He also thanked Italy, which was the first of all countries to provide Ukraine with EUR 110 million on grant terms at the very beginning of the war unleashed by Russia.
The Ukrainian Finance Minister said that the preparation of an agreement on the next EUR 150 million loan from Germany, which will help support Ukraine’s macro-financial stability, has also recently begun.
According to him, only last week Germany provided a EUR 150 million loan to support small and medium-sized businesses, an agreement on which was reached back in March 2020.
“Minister Christian Lindner also noted that they are considering providing us with military support in the amount of EUR 1 billion, but we expected from Germany no less financial support than that provided to us by the UK, Canada or the United States,” Marchenko said.
According to him, Kyiv has high hopes for funding from the IMF managed account. “We encourage partner countries to consider reallocating 10% of their Special Drawing Rights (SDRs) that they received from the IMF in August 2021 and have not yet used. We are mainly targeting EU countries. However, specific rules should be agreed with the European Union and European Central Bank (ECB),” the Minister of Finance explained.
According to him, the EU countries will consider this issue, as there may be some restrictions on the use of SDRs by the ECB.
“But I think that countries will try to find a legal solution with the ECB to make SDRs available to Ukraine. The IMF is also working with other countries to find out how the allocated SDR quotas can be used to support Ukraine,” the minister said.
As reported, President of Ukraine Volodymyr Zelensky, in his speech at the Spring Meetings of the IMF and the World Bank, indicated that the country needs support of up to $7 billion monthly, and Prime Minister Denys Shmyhal noted that up to $5 billion is needed monthly to cover the budget deficit.

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UKRAINE PLANS TO ATTRACT LOANS OF EUR 200 MLN FROM ITALY, EUR 150 MLN FROM GERMANY – FINANCE MINISTER

Minister of Economy and Finance Daniele Franco confirmed an intention of the Italian government to provide Ukraine with a loan of EUR 200 million, Finance Minister of Ukraine Serhiy Marchenko said in an interview with Italian Corriere della sera following the recent talks in Washington at the Spring Meetings of the International Monetary Fund (IMF) and the World Bank.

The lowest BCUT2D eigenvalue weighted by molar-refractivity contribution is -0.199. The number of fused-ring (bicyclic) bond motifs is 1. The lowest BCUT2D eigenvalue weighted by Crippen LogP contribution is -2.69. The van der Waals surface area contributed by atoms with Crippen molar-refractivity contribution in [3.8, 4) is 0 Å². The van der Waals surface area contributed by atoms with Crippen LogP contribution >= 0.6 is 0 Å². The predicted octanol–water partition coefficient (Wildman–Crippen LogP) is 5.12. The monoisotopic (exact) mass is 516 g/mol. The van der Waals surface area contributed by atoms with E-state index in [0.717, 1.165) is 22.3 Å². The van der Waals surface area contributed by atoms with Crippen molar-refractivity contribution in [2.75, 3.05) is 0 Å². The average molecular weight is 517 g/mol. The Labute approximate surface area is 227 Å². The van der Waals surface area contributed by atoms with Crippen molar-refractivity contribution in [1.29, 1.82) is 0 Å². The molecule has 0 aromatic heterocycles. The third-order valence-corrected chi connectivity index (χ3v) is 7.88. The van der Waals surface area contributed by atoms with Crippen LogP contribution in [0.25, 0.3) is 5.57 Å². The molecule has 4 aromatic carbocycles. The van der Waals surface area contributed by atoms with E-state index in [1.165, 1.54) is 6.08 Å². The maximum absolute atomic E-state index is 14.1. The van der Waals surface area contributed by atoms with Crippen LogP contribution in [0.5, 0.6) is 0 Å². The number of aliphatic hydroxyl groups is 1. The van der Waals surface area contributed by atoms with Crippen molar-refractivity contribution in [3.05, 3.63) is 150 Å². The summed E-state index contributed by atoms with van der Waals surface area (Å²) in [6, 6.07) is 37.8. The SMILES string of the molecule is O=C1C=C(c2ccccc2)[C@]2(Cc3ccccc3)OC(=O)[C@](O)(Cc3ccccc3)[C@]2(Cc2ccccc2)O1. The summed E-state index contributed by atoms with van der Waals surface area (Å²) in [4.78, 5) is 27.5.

“We are negotiating to receive funds on concessional terms: at 1% per annum, with a maturity of 15 years. In my opinion, other countries can also offer us loans on such concessional terms. Such financing would certainly help us,” Marchenko said.
He also thanked Italy, which was the first of all countries to provide Ukraine with EUR 110 million on grant terms at the very beginning of the war unleashed by Russia.
The Ukrainian Finance Minister said that the preparation of an agreement on the next EUR 150 million loan from Germany, which will help support Ukraine’s macro-financial stability, has also recently begun.
According to him, only last week Germany provided a EUR 150 million loan to support small and medium-sized businesses, an agreement on which was reached back in March 2020.
“Minister Christian Lindner also noted that they are considering providing us with military support in the amount of EUR 1 billion, but we expected from Germany no less financial support than that provided to us by the UK, Canada or the United States,” Marchenko said.
According to him, Kyiv has high hopes for funding from the IMF managed account. “We encourage partner countries to consider reallocating 10% of their Special Drawing Rights (SDRs) that they received from the IMF in August 2021 and have not yet used. We are mainly targeting EU countries. However, specific rules should be agreed with the European Union and European Central Bank (ECB),” the Minister of Finance explained.
According to him, the EU countries will consider this issue, as there may be some restrictions on the use of SDRs by the ECB.
“But I think that countries will try to find a legal solution with the ECB to make SDRs available to Ukraine. The IMF is also working with other countries to find out how the allocated SDR quotas can be used to support Ukraine,” the minister said.
As reported, President of Ukraine Volodymyr Zelensky, in his speech at the Spring Meetings of the IMF and the World Bank, indicated that the country needs support of up to $7 billion monthly, and Prime Minister Denys Shmyhal noted that up to $5 billion is needed monthly to cover the budget deficit.

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JAPAN PROMISES TO INCREASE AMOUNT OF LOANS PROVIDED TO UKRAINE FROM $100 MLN TO $300 MLN

Japan has promised to increase the volume of loans provided to Ukraine from $100 million to $300 million, Western media reported, citing a statement by Prime Minister Fumio Kishida.
Kisida noted that “support for the Ukrainian economy is an urgent task.”
Earlier Tuesday, Japanese Defense Minister Nobuo Kishi promised that Tokyo would provide Ukraine with masks and clothing capable of protecting against chemical weapons, as well as unmanned aerial vehicles. The cargo will be shipped on commercial flights as soon as it’s ready, he added.